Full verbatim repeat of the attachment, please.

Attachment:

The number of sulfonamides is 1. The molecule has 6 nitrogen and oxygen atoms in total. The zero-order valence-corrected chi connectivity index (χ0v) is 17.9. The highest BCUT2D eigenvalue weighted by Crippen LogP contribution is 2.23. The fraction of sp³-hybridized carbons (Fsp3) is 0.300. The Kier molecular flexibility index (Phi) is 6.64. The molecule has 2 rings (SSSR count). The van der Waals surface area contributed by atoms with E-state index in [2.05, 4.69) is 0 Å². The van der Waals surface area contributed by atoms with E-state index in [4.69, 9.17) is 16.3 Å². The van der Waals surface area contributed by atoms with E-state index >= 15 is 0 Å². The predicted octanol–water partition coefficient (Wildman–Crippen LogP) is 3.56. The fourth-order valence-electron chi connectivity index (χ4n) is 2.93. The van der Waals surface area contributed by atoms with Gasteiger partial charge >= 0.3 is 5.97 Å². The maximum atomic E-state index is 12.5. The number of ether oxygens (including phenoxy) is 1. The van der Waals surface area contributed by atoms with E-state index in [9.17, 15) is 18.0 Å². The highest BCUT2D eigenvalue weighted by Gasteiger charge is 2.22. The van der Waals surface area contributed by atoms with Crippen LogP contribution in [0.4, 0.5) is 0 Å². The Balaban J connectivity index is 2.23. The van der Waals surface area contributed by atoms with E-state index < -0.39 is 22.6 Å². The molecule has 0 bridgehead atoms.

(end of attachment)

The number of sulfonamides is 1. The molecule has 6 nitrogen and oxygen atoms in total. The zero-order valence-corrected chi connectivity index (χ0v) is 17.9. The highest BCUT2D eigenvalue weighted by Crippen LogP contribution is 2.23. The fraction of sp³-hybridized carbons (Fsp3) is 0.300. The Kier molecular flexibility index (Phi) is 6.64. The molecule has 2 rings (SSSR count). The van der Waals surface area contributed by atoms with E-state index in [2.05, 4.69) is 0 Å². The van der Waals surface area contributed by atoms with E-state index in [4.69, 9.17) is 16.3 Å². The van der Waals surface area contributed by atoms with E-state index >= 15 is 0 Å². The predicted octanol–water partition coefficient (Wildman–Crippen LogP) is 3.56. The fourth-order valence-electron chi connectivity index (χ4n) is 2.93. The van der Waals surface area contributed by atoms with Gasteiger partial charge >= 0.3 is 5.97 Å². The maximum atomic E-state index is 12.5. The number of ether oxygens (including phenoxy) is 1. The van der Waals surface area contributed by atoms with E-state index in [9.17, 15) is 18.0 Å². The highest BCUT2D eigenvalue weighted by Gasteiger charge is 2.22. The van der Waals surface area contributed by atoms with Crippen LogP contribution in [0.4, 0.5) is 0 Å². The Balaban J connectivity index is 2.23. The van der Waals surface area contributed by atoms with E-state index < -0.39 is 22.6 Å². The molecule has 0 bridgehead atoms.